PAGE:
Although I don’t have any official information about the Church’s teachings on hypotism, I do remember having one come and “perform” at my public high school. I think the great majority of the students thought it was the lamest thing imaginable, but our school seemed to think it “entertaining” for us teenagers. The act basically consisted of the hypnotist asking for volunteers. The volunteers were then “hypnotized.” Pretty much all the kids were faking it to get a laugh from the audience. The hypnotist would say silly things like “bark like a dog” and the “hypnotized” student would do so. Although I think the “hypnotists” we had were perfect charlatans I never thought what they were doing was dangerous, but simply stupid. Why any high school adminstrators or event planners or even a student council would pay a ridiculous sum to have one come is beyond me. However, if the kids were indeed forced to do things in front of the whole school not of their own will because they were hypnotized, then I think it is indeed dangerous. Entertainment should not consist of the humiliation of a high school kid. I can also see how it can possibly be dangerous. Perhaps not as dangerous as something like a Tarot card reading (which was also brought to my school–there’s public education for you!), but still I think should generally be avoided. Why not find something much more safe (and fun!) for a senior event?!

  11. Hypnosis is only dangerous insofar as it is a voluntary surrender of one’s will to the hypnotist, with all that it brings. It is not evil per se, but can be used in evil ways, even with good intent. It is a potentially dangerous way of meddling with people’s minds, with their full consent.
    Even hypnotic addiction treatments can be very dangerous, as they will not cure the addiction itself. A typical treatment will block the impulse of using a drug or smoking, but the mental processes that lead to the urge will still be there, looking for a way out. The way out can end up being even worse than the original addiction.
    Hypnosis for entertainment is not exactly dangerous in this sense, although it could hardly be called respectful or morally acceptable. It is akin to other imitations processes, such as when a crowd gets into a drums-induced dancing frenzy and people who normally would be relatively modest will perform lewd acts in public; it is at the very least a remote occasion of sin.
    On the other hand, a good and sane hypnotist can use it to show people they have capacities they do not use normally (withstanding pain, remembering things, etc.), and this could occasionally help a spoiled teeenager realize he is capable of being and acting better; teenagers, though, will probably find it less interesting than having a friend pretending he is a dog or a chicken. :(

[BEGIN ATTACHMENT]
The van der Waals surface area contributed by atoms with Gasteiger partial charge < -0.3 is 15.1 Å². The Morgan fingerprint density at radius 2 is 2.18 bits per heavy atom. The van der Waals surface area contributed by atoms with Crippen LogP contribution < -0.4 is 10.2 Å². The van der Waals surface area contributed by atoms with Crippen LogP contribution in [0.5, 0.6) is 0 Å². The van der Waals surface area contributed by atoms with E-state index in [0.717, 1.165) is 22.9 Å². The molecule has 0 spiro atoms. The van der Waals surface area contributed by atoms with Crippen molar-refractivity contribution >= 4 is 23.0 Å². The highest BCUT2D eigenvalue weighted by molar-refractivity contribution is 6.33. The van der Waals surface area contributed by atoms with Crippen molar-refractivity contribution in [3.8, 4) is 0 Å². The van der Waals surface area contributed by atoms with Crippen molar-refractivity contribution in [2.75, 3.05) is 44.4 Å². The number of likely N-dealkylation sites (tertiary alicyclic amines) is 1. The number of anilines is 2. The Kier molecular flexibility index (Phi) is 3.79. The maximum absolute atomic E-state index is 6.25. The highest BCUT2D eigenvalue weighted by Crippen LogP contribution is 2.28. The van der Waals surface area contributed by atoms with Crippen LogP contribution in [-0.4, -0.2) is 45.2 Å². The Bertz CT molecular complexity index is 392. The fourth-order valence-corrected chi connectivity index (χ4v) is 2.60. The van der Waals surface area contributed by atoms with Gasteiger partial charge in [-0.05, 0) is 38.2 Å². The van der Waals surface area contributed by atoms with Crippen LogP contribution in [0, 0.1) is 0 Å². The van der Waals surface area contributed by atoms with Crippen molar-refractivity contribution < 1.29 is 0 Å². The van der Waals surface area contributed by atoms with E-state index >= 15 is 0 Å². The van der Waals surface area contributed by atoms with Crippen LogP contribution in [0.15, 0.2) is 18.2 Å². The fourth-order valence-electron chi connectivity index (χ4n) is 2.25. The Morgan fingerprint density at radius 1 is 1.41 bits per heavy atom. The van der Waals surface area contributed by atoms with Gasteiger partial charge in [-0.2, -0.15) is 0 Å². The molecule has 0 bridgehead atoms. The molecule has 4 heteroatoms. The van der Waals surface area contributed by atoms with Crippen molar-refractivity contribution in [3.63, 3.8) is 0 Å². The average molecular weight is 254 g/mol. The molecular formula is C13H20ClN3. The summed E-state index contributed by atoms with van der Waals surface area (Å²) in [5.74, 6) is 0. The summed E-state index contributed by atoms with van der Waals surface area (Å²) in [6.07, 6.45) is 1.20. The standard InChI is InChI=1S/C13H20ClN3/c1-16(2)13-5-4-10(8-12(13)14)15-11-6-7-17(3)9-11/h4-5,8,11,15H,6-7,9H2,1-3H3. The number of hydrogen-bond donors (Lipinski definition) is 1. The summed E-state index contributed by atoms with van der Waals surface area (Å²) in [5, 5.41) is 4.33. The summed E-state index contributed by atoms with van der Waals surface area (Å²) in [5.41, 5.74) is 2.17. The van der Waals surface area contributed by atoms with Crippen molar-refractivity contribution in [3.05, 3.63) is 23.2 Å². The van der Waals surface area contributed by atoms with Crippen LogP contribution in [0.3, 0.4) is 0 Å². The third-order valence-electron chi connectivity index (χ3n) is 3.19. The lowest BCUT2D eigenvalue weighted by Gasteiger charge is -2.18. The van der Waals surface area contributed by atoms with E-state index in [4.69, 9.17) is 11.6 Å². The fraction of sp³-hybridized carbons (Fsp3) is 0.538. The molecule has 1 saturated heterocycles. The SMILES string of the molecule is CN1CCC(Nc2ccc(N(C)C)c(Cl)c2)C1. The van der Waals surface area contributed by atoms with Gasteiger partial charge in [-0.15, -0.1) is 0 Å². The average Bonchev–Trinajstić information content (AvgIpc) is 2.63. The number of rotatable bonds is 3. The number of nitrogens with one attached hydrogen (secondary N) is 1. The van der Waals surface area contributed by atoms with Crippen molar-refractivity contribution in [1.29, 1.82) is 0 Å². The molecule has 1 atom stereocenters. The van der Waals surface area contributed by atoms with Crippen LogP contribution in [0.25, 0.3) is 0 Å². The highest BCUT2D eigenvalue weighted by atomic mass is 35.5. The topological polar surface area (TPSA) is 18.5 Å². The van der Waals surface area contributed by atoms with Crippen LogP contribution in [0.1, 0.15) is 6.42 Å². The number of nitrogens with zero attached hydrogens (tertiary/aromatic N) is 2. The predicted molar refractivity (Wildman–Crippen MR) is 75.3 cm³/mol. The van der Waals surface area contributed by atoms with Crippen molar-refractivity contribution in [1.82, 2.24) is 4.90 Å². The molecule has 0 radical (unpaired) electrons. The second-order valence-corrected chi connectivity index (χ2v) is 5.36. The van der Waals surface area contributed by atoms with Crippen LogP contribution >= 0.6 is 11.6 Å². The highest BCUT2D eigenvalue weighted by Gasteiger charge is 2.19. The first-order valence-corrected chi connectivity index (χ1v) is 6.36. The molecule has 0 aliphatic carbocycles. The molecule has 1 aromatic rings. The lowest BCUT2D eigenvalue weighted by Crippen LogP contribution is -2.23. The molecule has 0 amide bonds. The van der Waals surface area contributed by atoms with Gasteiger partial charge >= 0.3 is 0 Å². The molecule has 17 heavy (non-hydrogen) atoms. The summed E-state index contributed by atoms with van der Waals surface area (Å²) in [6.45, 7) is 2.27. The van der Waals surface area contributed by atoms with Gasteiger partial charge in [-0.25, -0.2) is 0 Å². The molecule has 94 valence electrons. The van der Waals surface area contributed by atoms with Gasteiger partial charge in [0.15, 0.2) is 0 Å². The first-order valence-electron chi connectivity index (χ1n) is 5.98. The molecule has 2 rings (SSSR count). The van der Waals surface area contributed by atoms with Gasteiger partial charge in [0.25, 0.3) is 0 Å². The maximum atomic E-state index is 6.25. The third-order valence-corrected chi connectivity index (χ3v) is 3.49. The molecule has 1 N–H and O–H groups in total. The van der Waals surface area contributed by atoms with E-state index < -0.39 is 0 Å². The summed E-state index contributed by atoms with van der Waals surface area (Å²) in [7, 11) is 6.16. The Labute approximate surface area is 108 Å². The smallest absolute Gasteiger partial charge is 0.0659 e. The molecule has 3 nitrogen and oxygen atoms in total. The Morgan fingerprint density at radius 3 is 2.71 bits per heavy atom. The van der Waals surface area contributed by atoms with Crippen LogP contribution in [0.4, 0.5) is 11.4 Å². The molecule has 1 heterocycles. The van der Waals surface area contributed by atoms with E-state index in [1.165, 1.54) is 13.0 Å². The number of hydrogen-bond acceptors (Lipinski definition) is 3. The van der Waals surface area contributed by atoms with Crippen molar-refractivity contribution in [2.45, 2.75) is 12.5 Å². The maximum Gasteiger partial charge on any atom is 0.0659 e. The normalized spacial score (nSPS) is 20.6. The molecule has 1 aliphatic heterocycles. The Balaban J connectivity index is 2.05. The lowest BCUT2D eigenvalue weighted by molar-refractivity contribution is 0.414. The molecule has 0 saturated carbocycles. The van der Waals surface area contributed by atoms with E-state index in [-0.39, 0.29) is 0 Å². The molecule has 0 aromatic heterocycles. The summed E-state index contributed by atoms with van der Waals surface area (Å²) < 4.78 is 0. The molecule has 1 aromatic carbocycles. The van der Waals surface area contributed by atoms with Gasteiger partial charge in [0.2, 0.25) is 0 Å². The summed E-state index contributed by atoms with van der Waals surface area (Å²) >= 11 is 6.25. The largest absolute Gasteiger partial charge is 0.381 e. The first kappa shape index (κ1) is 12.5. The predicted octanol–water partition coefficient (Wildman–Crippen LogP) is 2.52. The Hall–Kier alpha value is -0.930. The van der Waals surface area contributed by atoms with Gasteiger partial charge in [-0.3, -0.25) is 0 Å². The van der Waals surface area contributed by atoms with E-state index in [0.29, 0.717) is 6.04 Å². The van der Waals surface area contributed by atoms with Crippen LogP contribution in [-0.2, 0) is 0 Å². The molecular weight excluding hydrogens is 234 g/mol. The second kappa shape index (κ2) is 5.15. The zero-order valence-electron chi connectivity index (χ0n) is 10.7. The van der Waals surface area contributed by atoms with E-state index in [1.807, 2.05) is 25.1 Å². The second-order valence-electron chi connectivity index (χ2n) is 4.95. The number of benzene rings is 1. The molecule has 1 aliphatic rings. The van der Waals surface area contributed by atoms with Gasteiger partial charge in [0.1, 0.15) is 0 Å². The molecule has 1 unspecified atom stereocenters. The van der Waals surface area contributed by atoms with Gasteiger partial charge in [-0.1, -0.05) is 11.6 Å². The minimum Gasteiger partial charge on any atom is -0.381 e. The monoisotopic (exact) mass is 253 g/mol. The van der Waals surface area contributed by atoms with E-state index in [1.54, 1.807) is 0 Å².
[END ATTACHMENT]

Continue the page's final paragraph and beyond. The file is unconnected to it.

It must be noticed that the very same mental processes involved in hypnosis are what makes watching television seem “interesting”, even when the show itself is actually something one would never endure watching in the form of, say, a theater play performed in a public square. Television-watching is a “lite” form of hypnosis.

  12. Trey says:

    “During the process of being hypnotized, I realized that I was to some extent handing control of my will over to the hypnotist.”

    Yikes! Reminds me of Hostage to the Devil by Malachi Martin.

  13. Mitch says:

    At my Senior All-Nighter we had a hypnotist. If you went to the all nighter you were required to attend the hypnotyst. Needless to say I was frustrating, I tried to opt out because I believe hypnotism in this form is the “gateway drug,” so to speak, of the occult. But I was not allowed to opt out because the organizers were cleaning up the rest of the facilities so we had to remain in the theater or leave the event entirely. I will definetly avoid things like that in the future.

  14. Tim Ferguson says:

    The Vatican document, Jesus Christ, the Bearer of the Water of Life” raises some concerns about hypnotism in section 4. Granted, these concerns are mostly raised about the use of hypnotism in a New Age spirituality paradigm, rather than simply entertainment. Still, the concerns remain – what does hypnotism say about our individuality as persons, our free will, and our dignity? Hypnotism – even in the realm of entertainment – seems based on the premise that if only one could tap that well of inner power and break down the barrier – the persona society, culture and faith have built up around oneself, my near-limitless potential could be reached. It also seems to foster a notion of morality as mere cultural construct – we can “get away with” doing what we really want to do when we’re hypnotized – when that persona, is cracked open.